Thompson: Twitter’s self-care culture is not toxic

Madison Thompson

Editor’s Note: All opinion section content reflects the views of the individual author only and does not represent a stance taken by The Collegian or its editorial board.

Generation Z is arguably the generation most open and aware of the burden of mental illness. The internet gives us a medium to discuss coping strategies and other aspects of mental health. Becoming more aware of mental health makes us more understanding with ourselves and therefore with each other.


Twitter’s self-care culture is not a bad thing because people need a place to exchange ideas over the best way to take care of themselves. It’s up to individual users to discern the best course of action for their relationships, even if that means going through a phase where they think they’re better off ending a relationship.

Twitter is a medium that people use in order to express their opinions. Any social media platform can be used to do so, but Twitter seems to have a special community when it comes to self-care, to the point where many will encourage you to cut people off for any reason you deem fit.

The people in question are those whose first response is to cut others out of their life before they think to mend the relationship. I’ve personally been accustomed to this mindset where you drop people because it’s the easy thing to do. It’s easier than setting boundaries and telling people how you feel, until it isn’t anymore. Everyone has to walk their own path and discover that for themselves.

Those who engage in these behaviors are not doing so because of Twitter, but rather they were already in a mindset where they were susceptible to acting out that kind of behavior. These people already have trouble having healthy relationships and they use self-care and “cancel culture” as a means to reinforce their behavior, instead of going deeper and developing their own self-awareness. Twitter is just the reinforcement they use to defend this behavior.

Gen Z equates self-care with self-love. By default, if you love yourself, then you won’t engage with people who do you harm, which enables cancel culture.

It’s okay to take time away from social media or close relationships to focus on yourself. However, it becomes worrisome when you begin breaking commitments and dismissing people you care about in the name of your own self-care.

You don’t necessarily owe anyone anything, and you should do what’s best for you. But maybe the question you should ask yourself is why it’s so much easier to disconnect from people you care about, rather than putting in the effort to reconcile before giving up. Much of this practice also involves harboring negative or unresolved feelings that can linger for a long time.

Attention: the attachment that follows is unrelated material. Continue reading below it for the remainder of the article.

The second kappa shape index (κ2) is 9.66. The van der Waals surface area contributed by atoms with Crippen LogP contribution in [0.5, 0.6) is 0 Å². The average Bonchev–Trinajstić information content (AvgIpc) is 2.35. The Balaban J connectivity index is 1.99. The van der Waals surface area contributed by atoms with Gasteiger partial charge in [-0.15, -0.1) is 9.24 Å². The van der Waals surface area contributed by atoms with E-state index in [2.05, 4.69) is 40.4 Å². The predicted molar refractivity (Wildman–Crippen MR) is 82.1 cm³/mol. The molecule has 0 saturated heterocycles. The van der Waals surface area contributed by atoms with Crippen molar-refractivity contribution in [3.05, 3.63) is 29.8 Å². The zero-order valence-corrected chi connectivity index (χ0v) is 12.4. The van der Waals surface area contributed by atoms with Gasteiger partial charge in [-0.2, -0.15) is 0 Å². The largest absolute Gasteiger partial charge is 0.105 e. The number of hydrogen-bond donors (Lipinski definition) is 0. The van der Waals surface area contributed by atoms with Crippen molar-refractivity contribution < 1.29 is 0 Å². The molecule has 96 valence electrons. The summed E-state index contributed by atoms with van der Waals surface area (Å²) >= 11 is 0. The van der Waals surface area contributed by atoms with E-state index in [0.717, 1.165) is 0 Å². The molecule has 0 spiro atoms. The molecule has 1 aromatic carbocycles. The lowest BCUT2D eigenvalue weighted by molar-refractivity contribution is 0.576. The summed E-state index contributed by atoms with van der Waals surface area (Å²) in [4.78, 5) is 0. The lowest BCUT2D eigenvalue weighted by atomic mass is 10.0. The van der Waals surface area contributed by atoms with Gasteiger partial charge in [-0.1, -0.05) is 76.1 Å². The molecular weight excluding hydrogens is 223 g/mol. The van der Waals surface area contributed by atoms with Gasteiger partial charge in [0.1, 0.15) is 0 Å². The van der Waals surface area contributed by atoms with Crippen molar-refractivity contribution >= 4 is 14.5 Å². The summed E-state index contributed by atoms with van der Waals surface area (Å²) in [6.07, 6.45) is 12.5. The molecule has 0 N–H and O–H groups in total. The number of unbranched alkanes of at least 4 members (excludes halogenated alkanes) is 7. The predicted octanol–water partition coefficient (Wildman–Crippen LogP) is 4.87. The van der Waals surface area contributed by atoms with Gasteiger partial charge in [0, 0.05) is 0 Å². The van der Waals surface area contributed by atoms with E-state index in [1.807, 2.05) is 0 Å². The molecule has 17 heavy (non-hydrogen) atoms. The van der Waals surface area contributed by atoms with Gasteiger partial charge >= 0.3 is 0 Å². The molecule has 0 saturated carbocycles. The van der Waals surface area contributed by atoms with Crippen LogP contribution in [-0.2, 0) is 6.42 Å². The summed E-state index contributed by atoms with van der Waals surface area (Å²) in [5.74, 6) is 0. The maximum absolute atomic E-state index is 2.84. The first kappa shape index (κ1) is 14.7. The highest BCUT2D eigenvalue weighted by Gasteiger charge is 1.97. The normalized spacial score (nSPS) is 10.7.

If you can’t forgive other people, how can you forgive yourself when you make a mistake?

More than ever before, people are investing in self-care necessities. Millennials spend the most on self-care products than any other generation.

A lot of it really comes down to who you follow and what sort of media you consume. You can’t always control what you see, but you have to have your own filter for what you’ll allow in your zone. Don’t be afraid to use the block button.

The French philosopher Michel Foucault argued that the ancient Greeks saw self-care as integral to democracy: self-care was a necessary part of care for others. It made you a better, more honest citizen.


My colleague Katrina Leibee says Twitter cultivates a toxic culture of self-care by putting you and your own personal convictions before the relationship.

This might be true in some cases, but again, I think it depends on which sort of media you follow. People who were already prone to engaging in that behavior are likely to reinforce it by following accounts who support their motives. If you can’t forgive other people, how can you forgive yourself when you make a mistake?

Cutting people off in and of itself is not toxic. Someone who’s been emotionally abused by a partner for years deserves to move on with peace and clarity on their own terms. What makes it toxic is acting out as a means to get attention from that person, which is just a way to satisfy your ego’s need to attach to the things that bring you pain and cause you distress. When you’ve been operating on that frequency for a long time, it’s difficult to break the cycle.

If you can’t take care of yourself and give attention to the relationship you have with yourself, how can you have successful relationships with others? Connection to others is a necessity, and it starts with yourself. 

Madison Thompson can be reached at or on Twitter @madisongoeswest.